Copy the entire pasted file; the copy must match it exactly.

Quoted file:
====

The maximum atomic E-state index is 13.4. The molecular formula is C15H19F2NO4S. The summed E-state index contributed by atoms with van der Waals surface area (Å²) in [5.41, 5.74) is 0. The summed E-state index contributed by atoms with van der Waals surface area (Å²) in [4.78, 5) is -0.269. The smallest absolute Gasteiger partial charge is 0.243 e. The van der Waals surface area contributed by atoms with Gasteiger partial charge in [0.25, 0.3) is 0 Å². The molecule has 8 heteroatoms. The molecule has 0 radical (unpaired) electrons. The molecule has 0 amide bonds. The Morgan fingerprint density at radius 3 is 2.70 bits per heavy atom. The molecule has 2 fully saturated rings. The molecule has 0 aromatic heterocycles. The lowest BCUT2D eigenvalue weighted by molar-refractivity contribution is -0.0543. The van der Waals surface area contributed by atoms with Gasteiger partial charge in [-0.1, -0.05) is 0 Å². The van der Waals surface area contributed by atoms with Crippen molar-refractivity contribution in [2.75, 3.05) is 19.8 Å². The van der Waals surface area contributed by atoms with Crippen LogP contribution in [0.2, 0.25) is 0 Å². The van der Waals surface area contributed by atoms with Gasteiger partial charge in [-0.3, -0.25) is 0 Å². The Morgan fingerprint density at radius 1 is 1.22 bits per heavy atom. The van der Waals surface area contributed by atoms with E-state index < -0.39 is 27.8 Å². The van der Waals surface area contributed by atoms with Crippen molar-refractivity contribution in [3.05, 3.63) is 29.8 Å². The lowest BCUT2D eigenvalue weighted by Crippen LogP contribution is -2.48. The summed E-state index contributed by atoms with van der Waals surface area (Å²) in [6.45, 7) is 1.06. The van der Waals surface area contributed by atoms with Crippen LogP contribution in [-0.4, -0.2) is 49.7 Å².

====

The maximum atomic E-state index is 13.4. The molecular formula is C15H19F2NO4S. The summed E-state index contributed by atoms with van der Waals surface area (Å²) in [5.41, 5.74) is 0. The summed E-state index contributed by atoms with van der Waals surface area (Å²) in [4.78, 5) is -0.269. The smallest absolute Gasteiger partial charge is 0.243 e. The van der Waals surface area contributed by atoms with Gasteiger partial charge in [0.25, 0.3) is 0 Å². The molecule has 8 heteroatoms. The molecule has 0 radical (unpaired) electrons. The molecule has 0 amide bonds. The Morgan fingerprint density at radius 3 is 2.70 bits per heavy atom. The molecule has 2 fully saturated rings. The molecule has 0 aromatic heterocycles. The lowest BCUT2D eigenvalue weighted by molar-refractivity contribution is -0.0543. The van der Waals surface area contributed by atoms with Gasteiger partial charge in [-0.1, -0.05) is 0 Å². The van der Waals surface area contributed by atoms with Crippen molar-refractivity contribution in [2.75, 3.05) is 19.8 Å². The van der Waals surface area contributed by atoms with Crippen LogP contribution in [0.2, 0.25) is 0 Å². The van der Waals surface area contributed by atoms with Gasteiger partial charge in [-0.3, -0.25) is 0 Å². The Morgan fingerprint density at radius 1 is 1.22 bits per heavy atom. The van der Waals surface area contributed by atoms with E-state index < -0.39 is 27.8 Å². The van der Waals surface area contributed by atoms with Crippen molar-refractivity contribution in [3.05, 3.63) is 29.8 Å². The lowest BCUT2D eigenvalue weighted by Crippen LogP contribution is -2.48. The summed E-state index contributed by atoms with van der Waals surface area (Å²) in [6.45, 7) is 1.06. The van der Waals surface area contributed by atoms with Crippen LogP contribution in [-0.4, -0.2) is 49.7 Å².